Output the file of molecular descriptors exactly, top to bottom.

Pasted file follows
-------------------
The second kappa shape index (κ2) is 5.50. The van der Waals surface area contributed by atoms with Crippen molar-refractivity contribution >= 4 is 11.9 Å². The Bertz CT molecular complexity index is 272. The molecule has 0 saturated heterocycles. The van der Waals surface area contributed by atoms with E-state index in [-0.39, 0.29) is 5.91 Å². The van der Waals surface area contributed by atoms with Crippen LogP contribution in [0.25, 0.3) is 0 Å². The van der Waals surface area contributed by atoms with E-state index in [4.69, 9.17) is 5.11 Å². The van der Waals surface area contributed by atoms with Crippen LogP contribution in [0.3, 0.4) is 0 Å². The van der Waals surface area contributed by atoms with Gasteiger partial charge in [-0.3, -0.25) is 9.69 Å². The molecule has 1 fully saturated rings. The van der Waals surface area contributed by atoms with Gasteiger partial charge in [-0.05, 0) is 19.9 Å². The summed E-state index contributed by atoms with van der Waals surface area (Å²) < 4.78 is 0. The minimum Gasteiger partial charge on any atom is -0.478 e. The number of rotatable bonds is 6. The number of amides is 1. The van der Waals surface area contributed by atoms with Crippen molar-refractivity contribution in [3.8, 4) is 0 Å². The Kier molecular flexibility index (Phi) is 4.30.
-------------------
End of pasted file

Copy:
The second kappa shape index (κ2) is 5.50. The van der Waals surface area contributed by atoms with Crippen molar-refractivity contribution >= 4 is 11.9 Å². The Bertz CT molecular complexity index is 272. The molecule has 0 saturated heterocycles. The van der Waals surface area contributed by atoms with E-state index in [-0.39, 0.29) is 5.91 Å². The van der Waals surface area contributed by atoms with Crippen LogP contribution in [0.25, 0.3) is 0 Å². The van der Waals surface area contributed by atoms with E-state index in [4.69, 9.17) is 5.11 Å². The van der Waals surface area contributed by atoms with Crippen LogP contribution in [0.3, 0.4) is 0 Å². The van der Waals surface area contributed by atoms with Gasteiger partial charge in [-0.3, -0.25) is 9.69 Å². The molecule has 1 fully saturated rings. The van der Waals surface area contributed by atoms with Gasteiger partial charge in [-0.05, 0) is 19.9 Å². The summed E-state index contributed by atoms with van der Waals surface area (Å²) < 4.78 is 0. The minimum Gasteiger partial charge on any atom is -0.478 e. The number of rotatable bonds is 6. The number of amides is 1. The van der Waals surface area contributed by atoms with Crippen molar-refractivity contribution in [3.8, 4) is 0 Å². The Kier molecular flexibility index (Phi) is 4.30.